Feds send warning on special education requirements

The U.S. Department of Education sent a letter to state education leaders and school district leaders nationwide January 19, reminding them of their obligations to provide services to students who may not have qualified as having a disability prior to the 2008 amendment of the Individual with Disabilities Education Act.

“(The Department is) strengthening our efforts to ensure that all students, including those with disabilities, have the tools they need to benefit from a world-class education that prepares them for success in college and careers,” Education Secretary Arne Duncan said in the letter.

The 2008 amendment broadened the definition of disability.

The expanded definition includes disabilities that occur intermittently, such as bipolar disorder. It also requires schools not to look at mitigating measures (other than ordinary eyeglasses or contact lenses) for determining whether students, in fact, have a disability.

The amendments also broadened the definition of “major life activities.” Under the IDEA, a student qualifies as having a disability, regardless of if they are performing well in school, if their disabilities “substantially limits a major life activity.”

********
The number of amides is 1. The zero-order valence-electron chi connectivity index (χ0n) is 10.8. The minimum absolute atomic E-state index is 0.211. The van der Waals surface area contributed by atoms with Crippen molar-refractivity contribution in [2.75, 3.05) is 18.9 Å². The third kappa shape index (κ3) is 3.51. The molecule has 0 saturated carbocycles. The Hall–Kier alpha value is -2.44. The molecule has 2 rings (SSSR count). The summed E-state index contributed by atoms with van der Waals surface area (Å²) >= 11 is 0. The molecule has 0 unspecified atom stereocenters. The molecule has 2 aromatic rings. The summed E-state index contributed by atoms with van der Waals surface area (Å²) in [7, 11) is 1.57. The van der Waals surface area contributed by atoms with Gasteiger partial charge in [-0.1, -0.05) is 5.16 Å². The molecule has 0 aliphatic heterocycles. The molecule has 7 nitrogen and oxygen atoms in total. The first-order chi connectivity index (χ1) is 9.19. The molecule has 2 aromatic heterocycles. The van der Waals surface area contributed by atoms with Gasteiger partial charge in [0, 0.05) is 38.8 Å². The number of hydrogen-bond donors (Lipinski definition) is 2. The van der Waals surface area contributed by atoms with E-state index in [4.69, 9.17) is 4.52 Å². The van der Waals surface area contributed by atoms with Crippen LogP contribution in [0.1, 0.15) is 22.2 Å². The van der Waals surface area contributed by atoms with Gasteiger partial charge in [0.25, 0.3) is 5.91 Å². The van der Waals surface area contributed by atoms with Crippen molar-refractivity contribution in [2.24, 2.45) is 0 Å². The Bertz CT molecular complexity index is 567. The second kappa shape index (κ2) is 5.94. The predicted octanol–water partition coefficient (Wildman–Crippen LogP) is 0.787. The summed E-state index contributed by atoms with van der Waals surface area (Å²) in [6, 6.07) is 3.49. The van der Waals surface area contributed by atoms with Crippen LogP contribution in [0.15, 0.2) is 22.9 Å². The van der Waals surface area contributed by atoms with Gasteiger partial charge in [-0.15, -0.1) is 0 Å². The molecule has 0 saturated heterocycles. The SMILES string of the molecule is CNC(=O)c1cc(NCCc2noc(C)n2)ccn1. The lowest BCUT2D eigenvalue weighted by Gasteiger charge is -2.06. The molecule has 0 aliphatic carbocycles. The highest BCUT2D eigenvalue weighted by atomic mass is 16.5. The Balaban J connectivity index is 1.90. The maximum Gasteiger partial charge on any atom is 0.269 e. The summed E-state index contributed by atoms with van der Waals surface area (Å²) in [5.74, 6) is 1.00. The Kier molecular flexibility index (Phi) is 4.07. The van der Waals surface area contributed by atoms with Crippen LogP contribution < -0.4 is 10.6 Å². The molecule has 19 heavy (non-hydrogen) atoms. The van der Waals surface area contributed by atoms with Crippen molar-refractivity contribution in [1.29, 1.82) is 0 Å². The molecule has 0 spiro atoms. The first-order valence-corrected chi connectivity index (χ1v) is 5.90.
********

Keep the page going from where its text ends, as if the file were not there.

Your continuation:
“Measurable progress has been made, but more can be done,” the Department of Education stated in the letter. “(The Office of Civil Rights) will continue to work to eliminate disability discrimination in public elementary, secondary, and postsecondary schools by investigating complaints, conducting compliance reviews, issuing policy guidance, providing technical assistance, and working closely with the Department of Justice.”

The IDEA, passed in 1975, is the nation’s preeminent law barring discrimination against children with disabilities in public schools.